Others run their bikes at 15/43T on the street. Despite these changes, the 250R Kawasaki Ninja is still challenged to get above 12,000 RPM in 6th gear.


Ignition is a TCBI system with an electronic advance and an electric starter. It uses a YTX9-BS battery (view on Amazon) to power the lighting assembly and electronic accessories (if any). Battery dimensions are 6.00 x 3.44 x 4.19 inches and are not interchangeable with battery formats used on pre-2009 Kawasaki 250 Ninja models.

The 2012 Kawasaki Ninja 250 has a factory speed limiter, where revs noticeably plummet @ 12,000 RPM (although it is unclear if this is where the motorcycle redlines). To override this limiter, savants upgrade the ignition box to a 1988–1994 model. This change moves the RPM limiter to 14,500 and the ignition timing to 41°.

Those unsatisfied with these gains add a BRT-R ignition system to their setup, which offers two programmable ignition maps and a 16,000-RPM limit.

Tires & Brakes

Factory tires consist of 17-inch tubeless tires that mount on 17M/C × MT2.75 front and 17M/C × MT3.50 rear black mag alloys. The tire brand could be IRC, Bridgestone, or Dunlop, depending on the market the bike was released.

Respective cold-tire pressures for the front and rear are 200 kPa (2.00 Kgf/cm², 28 psi) and 225 kPa (2.25 Kgf/cm², 32 psi), provided the motorcycle load does not exceed 170 Kg (375 lbs.). When needed, recommended pressure can be slightly adjusted to match riding conditions and altitude changes.

OEM Tire BrandFrontRear
IRC “RX-01/F” TL110/70-17 M/C 54S130/70-17 M/C 62S
Bridgestone “BT-45F/R” TL110/70-17 M/C 54H130/70-17 M/C 62H
Dunlop “GT501FG/R” TL110/70-17 M/C 54H130/70-17 M/C 62H

As for brakes, a single 290-mm (11.4 inches) front disc and a single 220-mm (8.7 inches) rear disc – each with dual-piston hydraulic calipers – provide stopping power and complete the Ninja’s tire-and-wheel assembly.


Like most parts of the 2012 Kawasaki Ninja 250R, its frame and suspension system are exactly as they were in 2009. The bike’s wheelbase and road clearance still measure 1,400 mm (55.12 inches) and 130 mm (5.12 inches).

In like manner, 37-mm Kayaba telescopic front forks and a UNI-TRAK® twin-sided rear swingarm with a gas mono-shock and 5-way preload adjustment are still enclosed in a semi-double cradle, high-tensile steel chassis (26° caster angle; 82-mm/3.2-inch trail).

These suspension units offer a wheel travel of 140 mm (5.5 inches) at the front and 130 mm (5.1 inches) at the rear. EU releases, however, put forward a shorter front wheel travel at 120 mm (4.7 inches).


Overall Ninja dimensions are 2,085 x 715 x 1,110 mm (82.09 x 28.15 x 43.70 inches – L x W x H). Meanwhile, the two-wheeler’s saddle height is 775–790 mm (30.5–31.1 inches). Upper-limit values are for Kawasaki Ninja 250Rs released in the UK, while lower-limit values are for North America and the rest of the markets.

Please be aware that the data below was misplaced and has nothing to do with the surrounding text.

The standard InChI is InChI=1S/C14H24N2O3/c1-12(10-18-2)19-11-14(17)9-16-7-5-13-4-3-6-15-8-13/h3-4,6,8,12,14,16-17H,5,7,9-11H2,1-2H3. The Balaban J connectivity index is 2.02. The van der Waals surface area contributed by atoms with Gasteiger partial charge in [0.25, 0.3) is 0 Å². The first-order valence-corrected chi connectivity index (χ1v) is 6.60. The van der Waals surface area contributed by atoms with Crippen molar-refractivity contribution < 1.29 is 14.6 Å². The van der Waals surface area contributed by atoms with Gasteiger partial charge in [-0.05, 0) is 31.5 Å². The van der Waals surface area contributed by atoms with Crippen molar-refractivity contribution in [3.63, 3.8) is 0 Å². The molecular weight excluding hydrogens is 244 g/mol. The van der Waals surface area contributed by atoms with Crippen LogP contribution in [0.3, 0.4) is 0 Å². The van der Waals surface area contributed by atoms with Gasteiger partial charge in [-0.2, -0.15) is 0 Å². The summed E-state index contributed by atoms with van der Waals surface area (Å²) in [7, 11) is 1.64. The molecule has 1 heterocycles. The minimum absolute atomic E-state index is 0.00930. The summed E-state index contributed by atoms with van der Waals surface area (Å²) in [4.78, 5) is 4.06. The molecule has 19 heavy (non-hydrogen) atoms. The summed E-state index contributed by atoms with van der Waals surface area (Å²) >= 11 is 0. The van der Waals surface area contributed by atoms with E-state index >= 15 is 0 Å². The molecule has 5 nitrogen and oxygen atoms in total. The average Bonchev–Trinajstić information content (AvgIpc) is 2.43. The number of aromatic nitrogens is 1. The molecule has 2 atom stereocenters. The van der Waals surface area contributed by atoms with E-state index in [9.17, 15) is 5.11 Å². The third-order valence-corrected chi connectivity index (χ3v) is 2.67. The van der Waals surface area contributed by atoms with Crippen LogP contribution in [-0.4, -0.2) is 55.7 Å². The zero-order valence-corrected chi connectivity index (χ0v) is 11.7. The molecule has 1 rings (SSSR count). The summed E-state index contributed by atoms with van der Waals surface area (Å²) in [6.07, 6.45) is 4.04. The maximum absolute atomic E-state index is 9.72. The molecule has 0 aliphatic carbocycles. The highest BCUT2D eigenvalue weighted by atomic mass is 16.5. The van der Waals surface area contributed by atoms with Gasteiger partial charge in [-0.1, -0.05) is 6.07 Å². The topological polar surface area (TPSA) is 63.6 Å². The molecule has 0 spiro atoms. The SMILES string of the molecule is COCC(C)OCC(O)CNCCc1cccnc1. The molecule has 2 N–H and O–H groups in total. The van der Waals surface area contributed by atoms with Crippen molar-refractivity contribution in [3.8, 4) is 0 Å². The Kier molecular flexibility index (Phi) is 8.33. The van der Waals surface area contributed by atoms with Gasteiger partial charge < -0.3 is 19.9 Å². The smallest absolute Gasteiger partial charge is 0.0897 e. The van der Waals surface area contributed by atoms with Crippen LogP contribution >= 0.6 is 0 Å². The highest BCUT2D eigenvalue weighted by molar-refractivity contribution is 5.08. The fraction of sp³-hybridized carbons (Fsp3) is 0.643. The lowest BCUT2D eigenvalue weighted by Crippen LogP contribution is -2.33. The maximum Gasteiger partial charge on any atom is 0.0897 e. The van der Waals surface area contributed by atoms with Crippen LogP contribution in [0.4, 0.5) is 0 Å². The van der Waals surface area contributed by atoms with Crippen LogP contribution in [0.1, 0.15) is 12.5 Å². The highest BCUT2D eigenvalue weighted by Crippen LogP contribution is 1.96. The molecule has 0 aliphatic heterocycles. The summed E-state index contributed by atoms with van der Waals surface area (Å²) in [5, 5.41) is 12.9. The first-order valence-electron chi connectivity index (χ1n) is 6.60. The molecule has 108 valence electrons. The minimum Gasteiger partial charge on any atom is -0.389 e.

In terms of weight, the motorcycle’s dry mass is 152 ± 0.6% Kg (335 lbs.), while curb mass is 170 Kg ± 2.3% (374.9 lbs., including fluids and a full gas tank). Maximum load limit tops at the same weight as curb mass and includes rider and passenger weights, cargo, and accessories.

Conversely, GVWR (Gross Vehicle Weight Rating) is estimated at 345 Kg (760.6 lbs.), including fuel-injected versions.


The Ninja 250R carries on with the same “big bike” look three years after receiving an all-new bodywork. Its ergos remain impressive, although the bike would have done better with improvements to its 2-Up layout.

Functional perks such as the two helmet hooks and footpegs for both driver and passenger have not been removed. The same goes for the bike’s rather outdated instrument panel, which is best upgraded to a Trail Tech 202-119 Endurance II Digital Gauge Speedometer Kit (view on Amazon) for more accurate readings.

2012 Ninja 250Rs were made available in Candy Lime Green, Metallic Spark Black, Passion Red, and Metallic Spark Black. There was no special livery during the year.

So if you want to improve the overall styling of your two-wheeler, a 2012 Kawasaki Ninja 250R Body Kit (view on Amazon) will be a great purchase. Besides making the Ninja 250R look immaculate, it is also an excellent cover for buffs and scratches on secondhand units.

You may come across hard-core enthusiasts recommending Greenaero plastics in the forums. These panels are designed for hypermiling and reportedly make your two-wheeler faster. Its only downside is that it may not pass inspection, so you would not find many Ninja owners swapping out their factory fairing for this option.

Cost of a Kawasaki 2012 Ninja 250R

TrimList PriceRetail/Trade-in Values
2012 Kawasaki EX250JCF Ninja 250R$4,199$2,275 – $2,995
2012 Kawasaki EX250JCFA Ninja 250R$4,449$2,360 – $3,105
(Source: Nada Guides)